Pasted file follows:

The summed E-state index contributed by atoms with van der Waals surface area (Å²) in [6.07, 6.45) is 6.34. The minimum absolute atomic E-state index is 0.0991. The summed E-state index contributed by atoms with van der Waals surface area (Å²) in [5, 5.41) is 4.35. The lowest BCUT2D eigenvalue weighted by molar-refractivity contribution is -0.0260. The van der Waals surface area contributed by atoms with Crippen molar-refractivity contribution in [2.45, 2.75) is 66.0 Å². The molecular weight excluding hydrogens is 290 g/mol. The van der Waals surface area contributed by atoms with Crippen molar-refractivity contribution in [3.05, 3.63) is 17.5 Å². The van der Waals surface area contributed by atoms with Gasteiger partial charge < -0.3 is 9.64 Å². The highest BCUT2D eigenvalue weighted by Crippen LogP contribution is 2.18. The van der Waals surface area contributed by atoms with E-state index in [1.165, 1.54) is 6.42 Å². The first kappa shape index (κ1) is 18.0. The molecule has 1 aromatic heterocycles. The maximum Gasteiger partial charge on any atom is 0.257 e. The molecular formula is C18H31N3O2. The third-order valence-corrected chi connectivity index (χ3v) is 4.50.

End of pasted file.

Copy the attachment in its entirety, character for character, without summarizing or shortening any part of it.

The summed E-state index contributed by atoms with van der Waals surface area (Å²) in [6.07, 6.45) is 6.34. The minimum absolute atomic E-state index is 0.0991. The summed E-state index contributed by atoms with van der Waals surface area (Å²) in [5, 5.41) is 4.35. The lowest BCUT2D eigenvalue weighted by molar-refractivity contribution is -0.0260. The van der Waals surface area contributed by atoms with Crippen molar-refractivity contribution in [2.45, 2.75) is 66.0 Å². The molecular weight excluding hydrogens is 290 g/mol. The van der Waals surface area contributed by atoms with Crippen molar-refractivity contribution in [3.05, 3.63) is 17.5 Å². The van der Waals surface area contributed by atoms with Gasteiger partial charge < -0.3 is 9.64 Å². The highest BCUT2D eigenvalue weighted by Crippen LogP contribution is 2.18. The van der Waals surface area contributed by atoms with E-state index in [1.165, 1.54) is 6.42 Å². The first kappa shape index (κ1) is 18.0. The molecule has 1 aromatic heterocycles. The maximum Gasteiger partial charge on any atom is 0.257 e. The molecular formula is C18H31N3O2. The third-order valence-corrected chi connectivity index (χ3v) is 4.50.